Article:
Aug. 5–6: I’m delivering the keynote address at PasswordsCon in Las Vegas.
Oct. 15–17: I’m speaking at the Strata Conference + Hadoop World in New York.
Read about past events below.
I joined FTC Commissioner Julie Brill and Quartz editor-in-chief Kevin Delaney at the Aspen Ideas Festival in CO to talk about privacy, tracking, and due process:
See more clips from the panel discussion here.
While at the Aspen Ideas Festival in CO, I sat down with PBS’s Hari Sreenivasan to discuss what kinds of information data brokers gather about us, how they use it, and what we can do about it. Read a transcript of our conversation, or watch the video below.
I appeared on PBS Frontline’s two-part series on privacy and mass surveillance in the U.S. You can watch me on part two of the program, which aired on May 20, 2014. (Part one aired May 13.) Or, read transcripts from both segments.
I also joined Frontline’s Sarah Childress and Hanni Fakhoury, a senior attorney at the Electronic Frontier Foundation, for a roundtable discussion on how to protect yourself and your data online:
I spoke with Jasmin Loerchner of Net Wars/Out of CTRL, a multimedia documentary project about cyber crime. I discussed how criminals make use of their victims’ personal data on the Web, whether I support an “Internet of Things,” and more. Read an excerpt below, or the full interview here.
When did you decide to write “Dragnet Nation: A Quest for Privacy, Security, and Freedom in a World of Relentless Surveillance”? What drove you into your experiment?
For three years, I led a team of investigative reporters who researched privacy issues. During that time, I started to feel that the continuing revelations about how much personal data was being tracked was making people feel hopeless about privacy. So I decided investigate whether I could control my personal data: I sometimes call it an investigation into whether there is any hope for privacy.
Continue reading on netwars-project.com.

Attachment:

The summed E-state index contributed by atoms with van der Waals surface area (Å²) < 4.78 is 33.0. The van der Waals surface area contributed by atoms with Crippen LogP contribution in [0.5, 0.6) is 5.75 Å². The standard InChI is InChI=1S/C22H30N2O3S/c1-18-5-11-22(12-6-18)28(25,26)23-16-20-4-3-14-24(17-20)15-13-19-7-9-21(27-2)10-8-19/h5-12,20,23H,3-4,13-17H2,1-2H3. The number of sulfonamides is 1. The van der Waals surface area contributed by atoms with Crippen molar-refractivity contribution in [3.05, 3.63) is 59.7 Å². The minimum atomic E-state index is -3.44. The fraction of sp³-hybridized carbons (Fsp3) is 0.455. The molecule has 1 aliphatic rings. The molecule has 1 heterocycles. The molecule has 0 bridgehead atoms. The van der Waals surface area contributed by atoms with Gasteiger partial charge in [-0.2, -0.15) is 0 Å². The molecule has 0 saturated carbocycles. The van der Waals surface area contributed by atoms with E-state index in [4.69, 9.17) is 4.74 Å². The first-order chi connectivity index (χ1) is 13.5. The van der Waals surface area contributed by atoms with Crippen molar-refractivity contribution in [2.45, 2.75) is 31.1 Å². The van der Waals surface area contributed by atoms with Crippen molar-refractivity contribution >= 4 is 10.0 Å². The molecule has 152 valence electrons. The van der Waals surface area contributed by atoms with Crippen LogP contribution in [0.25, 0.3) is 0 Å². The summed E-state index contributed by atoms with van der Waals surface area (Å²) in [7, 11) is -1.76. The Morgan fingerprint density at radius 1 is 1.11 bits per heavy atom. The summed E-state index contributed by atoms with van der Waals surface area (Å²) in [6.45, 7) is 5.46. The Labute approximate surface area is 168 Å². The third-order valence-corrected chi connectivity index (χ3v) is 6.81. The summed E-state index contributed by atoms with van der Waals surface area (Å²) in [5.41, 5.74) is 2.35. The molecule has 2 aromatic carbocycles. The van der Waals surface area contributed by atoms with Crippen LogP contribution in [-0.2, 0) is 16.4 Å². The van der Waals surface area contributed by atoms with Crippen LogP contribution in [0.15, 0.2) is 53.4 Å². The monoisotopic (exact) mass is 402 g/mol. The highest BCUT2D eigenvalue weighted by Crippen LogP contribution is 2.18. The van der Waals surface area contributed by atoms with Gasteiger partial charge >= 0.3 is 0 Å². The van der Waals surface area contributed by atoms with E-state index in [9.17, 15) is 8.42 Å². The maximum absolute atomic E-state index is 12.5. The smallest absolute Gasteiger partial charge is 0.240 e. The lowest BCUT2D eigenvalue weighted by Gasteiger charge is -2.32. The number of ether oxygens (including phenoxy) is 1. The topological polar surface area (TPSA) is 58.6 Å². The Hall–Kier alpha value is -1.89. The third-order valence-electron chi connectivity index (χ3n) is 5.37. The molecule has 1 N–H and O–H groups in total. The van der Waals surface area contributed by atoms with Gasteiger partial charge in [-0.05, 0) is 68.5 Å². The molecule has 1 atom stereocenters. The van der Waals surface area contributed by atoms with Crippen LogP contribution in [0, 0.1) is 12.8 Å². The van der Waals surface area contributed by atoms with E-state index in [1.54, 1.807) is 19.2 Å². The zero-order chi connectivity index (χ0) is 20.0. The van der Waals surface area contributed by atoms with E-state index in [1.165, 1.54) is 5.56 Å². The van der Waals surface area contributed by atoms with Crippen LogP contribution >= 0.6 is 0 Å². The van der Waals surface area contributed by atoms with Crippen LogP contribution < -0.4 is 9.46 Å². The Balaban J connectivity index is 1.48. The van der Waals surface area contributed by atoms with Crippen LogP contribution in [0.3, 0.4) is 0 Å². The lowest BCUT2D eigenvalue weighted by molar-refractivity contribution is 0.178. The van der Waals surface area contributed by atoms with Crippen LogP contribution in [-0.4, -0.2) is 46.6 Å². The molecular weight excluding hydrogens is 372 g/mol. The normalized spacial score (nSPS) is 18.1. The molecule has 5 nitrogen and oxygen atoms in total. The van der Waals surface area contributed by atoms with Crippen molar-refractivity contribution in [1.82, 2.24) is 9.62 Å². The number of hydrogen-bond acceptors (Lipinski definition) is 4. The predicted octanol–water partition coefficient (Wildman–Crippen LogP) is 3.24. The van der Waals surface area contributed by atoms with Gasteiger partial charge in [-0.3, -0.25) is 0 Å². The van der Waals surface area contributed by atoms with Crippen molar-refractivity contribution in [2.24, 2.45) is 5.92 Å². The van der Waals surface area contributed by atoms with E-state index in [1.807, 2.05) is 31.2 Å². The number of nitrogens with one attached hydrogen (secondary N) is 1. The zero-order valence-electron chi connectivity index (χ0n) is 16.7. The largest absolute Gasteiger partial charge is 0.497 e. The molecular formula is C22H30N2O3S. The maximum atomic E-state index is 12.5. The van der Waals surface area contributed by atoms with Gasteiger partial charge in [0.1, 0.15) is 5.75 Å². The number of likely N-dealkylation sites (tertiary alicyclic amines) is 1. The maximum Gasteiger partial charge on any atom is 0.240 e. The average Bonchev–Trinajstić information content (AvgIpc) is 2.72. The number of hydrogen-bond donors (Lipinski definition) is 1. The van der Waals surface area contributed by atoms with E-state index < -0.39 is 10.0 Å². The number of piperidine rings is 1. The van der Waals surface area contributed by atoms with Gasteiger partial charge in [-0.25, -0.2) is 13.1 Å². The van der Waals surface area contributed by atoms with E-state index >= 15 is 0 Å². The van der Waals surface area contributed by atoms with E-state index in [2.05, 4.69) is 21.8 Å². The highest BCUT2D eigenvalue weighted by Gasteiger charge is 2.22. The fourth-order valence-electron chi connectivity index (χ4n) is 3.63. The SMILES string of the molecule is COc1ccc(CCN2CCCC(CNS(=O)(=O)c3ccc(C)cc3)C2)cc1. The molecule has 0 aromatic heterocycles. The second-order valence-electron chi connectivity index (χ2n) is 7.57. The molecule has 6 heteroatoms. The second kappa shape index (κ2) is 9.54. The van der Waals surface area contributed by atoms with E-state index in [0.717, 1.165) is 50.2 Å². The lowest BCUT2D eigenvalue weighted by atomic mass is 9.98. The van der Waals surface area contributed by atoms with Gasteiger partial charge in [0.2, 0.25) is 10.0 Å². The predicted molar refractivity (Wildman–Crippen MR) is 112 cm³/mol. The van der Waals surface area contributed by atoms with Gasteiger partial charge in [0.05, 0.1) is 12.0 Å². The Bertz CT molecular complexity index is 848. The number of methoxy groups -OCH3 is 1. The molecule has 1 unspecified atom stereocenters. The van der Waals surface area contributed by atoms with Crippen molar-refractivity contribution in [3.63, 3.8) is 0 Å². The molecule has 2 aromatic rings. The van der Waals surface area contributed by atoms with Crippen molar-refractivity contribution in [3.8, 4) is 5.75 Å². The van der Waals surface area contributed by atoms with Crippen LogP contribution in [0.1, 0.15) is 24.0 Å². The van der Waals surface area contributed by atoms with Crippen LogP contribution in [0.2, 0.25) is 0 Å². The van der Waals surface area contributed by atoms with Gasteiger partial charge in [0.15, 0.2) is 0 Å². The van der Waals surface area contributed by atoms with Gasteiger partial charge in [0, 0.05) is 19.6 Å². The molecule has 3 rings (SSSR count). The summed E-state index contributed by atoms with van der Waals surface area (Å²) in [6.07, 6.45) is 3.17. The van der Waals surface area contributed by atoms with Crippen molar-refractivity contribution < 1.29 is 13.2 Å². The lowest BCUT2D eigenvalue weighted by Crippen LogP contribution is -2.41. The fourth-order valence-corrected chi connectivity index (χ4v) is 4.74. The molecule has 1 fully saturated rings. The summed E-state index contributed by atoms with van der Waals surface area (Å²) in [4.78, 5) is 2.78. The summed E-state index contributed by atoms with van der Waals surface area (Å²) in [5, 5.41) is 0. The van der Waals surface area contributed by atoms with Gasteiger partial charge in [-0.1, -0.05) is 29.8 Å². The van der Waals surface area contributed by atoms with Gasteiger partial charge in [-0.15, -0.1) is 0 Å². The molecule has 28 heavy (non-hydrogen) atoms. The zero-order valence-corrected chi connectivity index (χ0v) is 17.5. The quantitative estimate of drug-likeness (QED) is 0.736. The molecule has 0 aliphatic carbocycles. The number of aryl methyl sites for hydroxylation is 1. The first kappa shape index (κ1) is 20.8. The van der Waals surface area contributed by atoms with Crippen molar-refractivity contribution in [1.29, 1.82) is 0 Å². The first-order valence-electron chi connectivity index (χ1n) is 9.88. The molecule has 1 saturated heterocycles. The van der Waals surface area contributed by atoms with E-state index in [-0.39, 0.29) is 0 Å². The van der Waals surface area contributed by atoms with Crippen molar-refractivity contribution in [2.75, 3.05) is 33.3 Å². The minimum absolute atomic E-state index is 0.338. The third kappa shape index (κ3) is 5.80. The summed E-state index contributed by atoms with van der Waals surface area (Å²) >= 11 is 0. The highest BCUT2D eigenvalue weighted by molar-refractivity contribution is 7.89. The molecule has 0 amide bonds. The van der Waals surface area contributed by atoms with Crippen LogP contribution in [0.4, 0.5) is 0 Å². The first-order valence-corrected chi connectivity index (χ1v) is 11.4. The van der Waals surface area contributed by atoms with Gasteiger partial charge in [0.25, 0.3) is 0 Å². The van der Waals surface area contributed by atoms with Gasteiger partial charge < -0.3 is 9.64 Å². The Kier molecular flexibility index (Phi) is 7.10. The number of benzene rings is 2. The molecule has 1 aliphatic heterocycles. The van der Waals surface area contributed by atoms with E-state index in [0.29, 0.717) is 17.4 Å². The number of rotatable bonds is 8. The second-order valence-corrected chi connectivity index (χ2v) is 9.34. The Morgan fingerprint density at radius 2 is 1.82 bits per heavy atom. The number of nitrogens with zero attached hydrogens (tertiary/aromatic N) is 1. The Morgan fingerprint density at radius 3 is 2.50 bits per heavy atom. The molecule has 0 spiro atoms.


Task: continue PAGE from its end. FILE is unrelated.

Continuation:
I visited my hometown of Palo Alto, CA to speak about Dragnet Nation at Stanford Law School’s Center for Internet and Society. Check out my lecture, followed by a Q&A with the audience:
In the course of writing my book, Dragnet Nation, I tried various strategies to protect my privacy. In this series of book excerpts and adaptations, I distill the lessons from my privacy experiments into tips for readers.
Ever since Edward Snowden revealed the inner secrets of the NSA, he has been urging Americans to use encryption to protect themselves from rampant spying.
“Encryption does work,” Snowden said, via a remote connection at the SXSW tech conference. “It is a defense against the dark arts for the digital realm.”
ProPublica has written about the NSA’s attempts to break encryption, but we don’t know for sure how successful the spy agency has been, and security experts still recommend using these techniques.
And besides, who doesn’t want to defend against the dark arts? But getting started with encryption can be daunting. Here are a few techniques that most people can use.
Encrypt the data you store. This protects your data from being read by people with access to your computer.
Encrypt the data you transmit. The Snowden revelations have revealed that U.S. and British spy agencies are grabbing as much unencrypted data as they can find as it passes over the Internet. Encrypting your data in transit can protect it against spy agencies, as well as commercial data gatherers.
Hear me discuss the game-changing rise in facial recognition technology and other privacy threats during my recent talk at the Shorenstein Center on Media, Politics and Public Policy at Harvard University’s Kennedy School of Government.